4.1.11 Issue #473 info@mckenziemgmt.com 1-877-777-6151 Forward This Newsletter
 


Nancy Caudill
Senior Consultant
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What NOT to Say
By Nancy Caudill, Senior Consultant McKenzie Management

As part of the consultant’s in-office evaluation, “eavesdropping” on the day-to-day activities of the business team is included – at no additional cost, may I add!

We try to blend in with the wallpaper and charts, and stay out of the way as much as possible in an attempt to allow them to do their jobs in their customary friendly manner. By lunchtime, the practice owner wanders up to the area that we are working in, asking “How are things going?” Listed below are a few of the statements that we hear, as well as a more user-friendly way of saying the same thing:

“If we have a cancellation, I will call you.”
Instead: “Should we have a change in our schedule, I will be happy to contact you.”

“I am calling to confirm your appointment.”
Instead: “Dr. Jones is looking forward to seeing you.”

“Please call us at 555-4567 if you need to cancel your appointment.”
Instead: “We look forward to seeing you Monday at 9:00. See you then!”

Reason: Why do you want to encourage your patients to cancel, and even offer your phone number to do so?

“Let’s go ahead and make your 6-month appointment. You can always call and cancel if you can’t make it.”
Instead: “Do you know what your schedule will be like in 6 months? If so, would you care to make your appointment now or would you prefer that we contact you about a month before?”

Reason: Why do you want to “clog up” your appointment book with appointments that will not be kept, and at the same time, encourage your patients to cancel, as if it is okay to do so?

“Mrs. Jones, you are past due for your recall appointment. You wouldn’t want to schedule, would you?”
Instead: “Mrs. Jones, Dr. Smith was reviewing your record and noticed that we failed to schedule your appointment for your professional cleaning and exam that was due last month. Do you prefer a morning or an afternoon?”

Reason: The first approach is accusatory and causes the patient to be defensive. When implying that it was your error, the patient will not start making excuses as to why they haven’t called. Also, when indicating that the doctor is concerned, it places more merit on the call.

“Mrs. Jones, your name is on my past due list. Would you like to make an appointment?”
Instead: The call would be the same as above.

Reason: When asking “would you like to make an appointment?” you are asking a “yes or no” question. It makes it too easy for the patient to say “no.” In addition, indicating that their name is on a “list” is impersonal.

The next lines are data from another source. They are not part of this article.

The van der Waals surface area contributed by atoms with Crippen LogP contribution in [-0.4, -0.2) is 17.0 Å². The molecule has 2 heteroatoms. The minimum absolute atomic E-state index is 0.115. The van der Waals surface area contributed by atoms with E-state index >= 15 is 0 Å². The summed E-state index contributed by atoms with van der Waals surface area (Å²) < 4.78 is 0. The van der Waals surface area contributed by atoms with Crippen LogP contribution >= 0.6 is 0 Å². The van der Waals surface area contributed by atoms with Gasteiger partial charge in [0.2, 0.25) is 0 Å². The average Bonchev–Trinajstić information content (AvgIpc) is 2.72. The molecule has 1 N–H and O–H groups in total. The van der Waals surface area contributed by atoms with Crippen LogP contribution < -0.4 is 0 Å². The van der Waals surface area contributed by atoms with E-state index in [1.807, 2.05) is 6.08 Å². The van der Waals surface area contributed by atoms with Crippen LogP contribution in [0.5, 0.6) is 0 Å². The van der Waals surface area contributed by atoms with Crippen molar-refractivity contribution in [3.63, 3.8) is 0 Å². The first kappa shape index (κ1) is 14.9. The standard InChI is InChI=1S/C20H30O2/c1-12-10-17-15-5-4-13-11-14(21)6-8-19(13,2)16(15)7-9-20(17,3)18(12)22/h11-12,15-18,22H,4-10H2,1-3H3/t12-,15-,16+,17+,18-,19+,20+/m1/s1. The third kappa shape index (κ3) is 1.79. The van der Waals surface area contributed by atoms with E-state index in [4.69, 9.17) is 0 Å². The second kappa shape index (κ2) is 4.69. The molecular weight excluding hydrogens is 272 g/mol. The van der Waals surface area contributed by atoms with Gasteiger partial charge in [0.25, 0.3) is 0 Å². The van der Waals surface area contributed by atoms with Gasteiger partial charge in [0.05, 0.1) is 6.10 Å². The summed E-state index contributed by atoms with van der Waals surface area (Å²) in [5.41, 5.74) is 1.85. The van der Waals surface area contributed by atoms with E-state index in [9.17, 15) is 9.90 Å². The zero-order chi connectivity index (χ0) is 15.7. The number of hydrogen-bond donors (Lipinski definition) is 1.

“I will be happy to put you on my cancellation list”
Instead: “I will be more than happy to place your name on our priority list for the next available afternoon appointment.”

Reason: A “cancellation list” indicates that you have a lot of patients that cancel. So many that you have a list of them. Must be okay to cancel! Also, when you do have a change in your schedule and you call Mrs. Jones, you can say, “Mrs. Jones, you asked that I call if we have a change in our schedule. We will be happy to see you this afternoon at 3:00.”

Keep in mind, also, that the easiest way to fill a last-minute opening other than moving up an existing appointment for the day is to call the patients on your “priority list.” If you are scheduling a patient more than a week in advance, ask if they would like to be on your priority list.

“Your co-pay for today is $79.32.”
Instead: “Your estimated portion today for your tooth-colored fillings on the upper left side is $80.”

Reason: “Co-pay” indicates the amount you pay when you visit your physician and it is all that you pay, as your insurance pays the remainder. “Portion or investment” is more user-friendly and by rounding the amount, it appears that you don’t really know exactly what the insurance is going to pay, as this is an “estimated” amount. It is also important to reiterate to the patient what they are paying for in terms that they understand.

“Mrs. Jones, your appointment was at 10:00. Where are you?”
Instead: “Mrs. Jones. We were expecting you at 10:00. I hope that you are okay. We are worried about you.”

This is also the same statement that you would use when the patient comes flying in the front door, pours over the front counter and expresses to you how many red lights they had to stop for! Avoid saying “Its okay.” Since it’s not, simply say, “We were worried about you. We are glad to see that you are okay.”

It is hard to break long-term habits regarding how to respond to situations. Step outside your comfort zone, change your dialogue and be more “patient-friendly.”

If you would like more information on how McKenzie's Consulting Coaching Programs can help you IMPLEMENT proven strategies, email info@mckenziemgmt.com.

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